People should be focus of new city council

During the civic election there was a lot of rhetoric that Kelowna needs more development.

To the editor:

During the civic election there was a lot of rhetoric that Kelowna needs more development.

Countering this in her farewell speech, Sharon Shepherd urged the three re-elected councillors not to concentrate on buildings and development. She passionately stated that our community’s most important asset is its people.

Shepherd is correct. The true measure of a community is its humaneness, sense of place through heritage and community togetherness etc. Unfortunately, this is undermined and sacrificed by the business materialists and their new council measuring and idolizing everything in terms of cold, hard, dehumanizing profit.

In addition to less emphasis on development and business greed, the new council should be striving for greater harmony with supreme nature. Failure to limit all development and growth to nature’s finite carry capacity results in nature’s revenge. For example, the pine beetle plague overconsumes nature’s food supply, resulting in beetle die-off. Similarly, nature’s revenge will eventually wipe out Kelowna’s development and growth plague leaving Kelowna depleted, polluted and unlivable.

Clearly, pushing endless development and growth is suicide. So, limiting development and growth to nature’s carrying capacity or tipping point should be the main principle in the Official Community Plan and in all city development and growth decisions.

Unfortunately, our city councils haven’t operated too brightly. It took 20 years for councils’ bulbs to brighten enough for them to learn the phrase “environmental sustainability.” At the current speed of intellectual awakening, it will likely take 100 years for them to learn and conform to “nature’s finite carrying capacity.”

Alas, by that time Kelowna will likely have become uninhabitable, like the moon.

Recently, the mayor stated that at the age of 71 he finally has wisdom. What wisdom? He zealously promotes increasing development and exponential growth in the finite area of planet earth called Kelowna. So, after 71 years if he still hasn’t figured out that the city can’t exceed nature’s limits to growth then he doesn’t have wisdom and shouldn’t be mayor.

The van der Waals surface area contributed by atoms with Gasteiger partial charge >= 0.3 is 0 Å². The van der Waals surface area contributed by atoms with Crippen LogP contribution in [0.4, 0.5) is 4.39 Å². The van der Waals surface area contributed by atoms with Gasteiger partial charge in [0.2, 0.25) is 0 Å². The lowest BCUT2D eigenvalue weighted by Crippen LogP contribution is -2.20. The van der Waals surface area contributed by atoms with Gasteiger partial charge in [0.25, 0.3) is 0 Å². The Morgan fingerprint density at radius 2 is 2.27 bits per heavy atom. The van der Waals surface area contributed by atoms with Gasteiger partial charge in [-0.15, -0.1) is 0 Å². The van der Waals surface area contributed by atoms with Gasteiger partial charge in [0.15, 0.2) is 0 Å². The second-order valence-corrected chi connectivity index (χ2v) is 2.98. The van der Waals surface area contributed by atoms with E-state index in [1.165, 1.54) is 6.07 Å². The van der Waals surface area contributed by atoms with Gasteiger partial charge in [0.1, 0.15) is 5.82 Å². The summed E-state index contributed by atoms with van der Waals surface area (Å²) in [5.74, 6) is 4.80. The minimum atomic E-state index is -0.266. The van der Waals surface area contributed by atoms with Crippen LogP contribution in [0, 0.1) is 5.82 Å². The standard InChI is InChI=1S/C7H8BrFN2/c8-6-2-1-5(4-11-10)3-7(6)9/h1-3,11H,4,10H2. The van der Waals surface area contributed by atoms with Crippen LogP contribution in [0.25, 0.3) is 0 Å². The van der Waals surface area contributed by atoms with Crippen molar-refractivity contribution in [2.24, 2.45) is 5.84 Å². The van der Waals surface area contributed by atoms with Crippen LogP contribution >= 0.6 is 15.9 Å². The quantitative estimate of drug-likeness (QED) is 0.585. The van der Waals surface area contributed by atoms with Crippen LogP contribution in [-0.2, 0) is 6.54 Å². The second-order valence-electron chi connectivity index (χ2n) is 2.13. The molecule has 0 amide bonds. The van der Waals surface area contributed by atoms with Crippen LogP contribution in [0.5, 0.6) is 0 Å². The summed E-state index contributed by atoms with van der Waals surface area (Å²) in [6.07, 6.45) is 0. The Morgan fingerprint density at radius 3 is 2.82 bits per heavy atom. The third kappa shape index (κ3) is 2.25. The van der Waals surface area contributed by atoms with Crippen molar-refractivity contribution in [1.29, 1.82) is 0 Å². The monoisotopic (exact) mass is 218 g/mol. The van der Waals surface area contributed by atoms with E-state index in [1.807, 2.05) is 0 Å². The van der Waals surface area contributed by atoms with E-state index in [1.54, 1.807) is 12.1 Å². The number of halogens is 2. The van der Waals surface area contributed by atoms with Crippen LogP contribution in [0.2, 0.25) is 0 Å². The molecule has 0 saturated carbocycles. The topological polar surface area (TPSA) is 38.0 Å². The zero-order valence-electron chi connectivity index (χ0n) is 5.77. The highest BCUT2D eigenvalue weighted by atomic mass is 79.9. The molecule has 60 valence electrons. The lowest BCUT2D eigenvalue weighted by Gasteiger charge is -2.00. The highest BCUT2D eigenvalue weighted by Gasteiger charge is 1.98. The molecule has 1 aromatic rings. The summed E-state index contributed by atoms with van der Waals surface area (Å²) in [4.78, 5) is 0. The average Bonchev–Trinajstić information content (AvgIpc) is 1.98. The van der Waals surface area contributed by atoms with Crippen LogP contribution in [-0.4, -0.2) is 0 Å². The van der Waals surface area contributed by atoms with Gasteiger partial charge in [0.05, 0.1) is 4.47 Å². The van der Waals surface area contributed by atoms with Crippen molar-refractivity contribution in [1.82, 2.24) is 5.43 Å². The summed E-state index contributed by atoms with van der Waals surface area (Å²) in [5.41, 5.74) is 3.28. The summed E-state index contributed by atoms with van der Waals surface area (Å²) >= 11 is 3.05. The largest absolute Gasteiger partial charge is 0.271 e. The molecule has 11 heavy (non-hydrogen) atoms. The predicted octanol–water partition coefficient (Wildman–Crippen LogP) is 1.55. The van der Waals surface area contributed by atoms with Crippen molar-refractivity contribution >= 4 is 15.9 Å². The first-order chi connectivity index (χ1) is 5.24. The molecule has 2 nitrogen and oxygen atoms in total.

After winning the election, our new mayor stated, “we can finally move Kelowna forward.” Who is “we”? Is it the dysfunctional Chamber and developer network? Move Kelowna how? In the backward laissez-faire direction of reducing Kelowna and the public’s natural assets to the level of a commodity with all of it auctioned off to the highest bidder? When the mayor opens Kelowna’s doors in the business sale and plunder of Kelowna will he again rally the business entourage with his famous profit cheer, “grab the brass ring”?

Caution, fellow citizens; fasten your seat belts and pray. With the lost FourChange business group acting as navigator and our pro-business council blindly driving Kelowna into its wild laissez-faire heaven, we are headed for a bumpy and costly crash-and-burn ride.

Robert Cichocki,

Kelowna

 

Just Posted

Kelowna DJs organize own shows to fill gap in music scene

The DJs wanted to create somewhere people could enjoy their music safely

Rediscover Rutland: There’s never a dull moment in the neighbourhood

Laurel D’Andrea, with URBA, is sharing a few upcoming events

Kelowna budget carryovers won’t add to taxation demand

Council’s carryover budget requests will advance work for the city

Warm temperatures here to stay in Kelowna

Spring has finally sprung in the Central Okanagan

Kelowna welcomes building permit applications for “earth homes”

Kelowna welcomes carriage and container “earth homes” when mandatory inspections are completed

Defiant vigil starts healing in New Zealand after massacre

Police say the gunman in the shooting that killed 50 acted alone

Horvat scores 16 seconds into OT as Canucks beat Blackhawks 3-2

Pettersson sets rookie scoring record for Vancouver

No injuries, pollution in Vancouver Harbour ship collision: Transport Canada

Transportation Safety Board says it has deployed a team of investigators look into the incident

Budget 2019: Five things to watch for in the Liberals’ final fiscal blueprint

Finance Minister Bill Morneau will release the Trudeau government’s final budget on Tuesday

New concussion guidelines launched for Canada’s Olympians, Paralympians

The guidelines will be in effect at this summer’s Pan American, Parapan American Games in Lima, Peru

In Photos: Classic snowmobiles pushed to their limits in fun races

The Burner in Malakwa served as the venue for races show cases older sleds

Alphonso Davies doubtful for Canada game against French Guiana in Vancouver

Canada will be without injured captain Scott Arfield and veteran Will Johnson

Okanagan organization helps provide water for all in Nepal

Presentation shares success of project at Okanagan Science Centre March 27

Most Read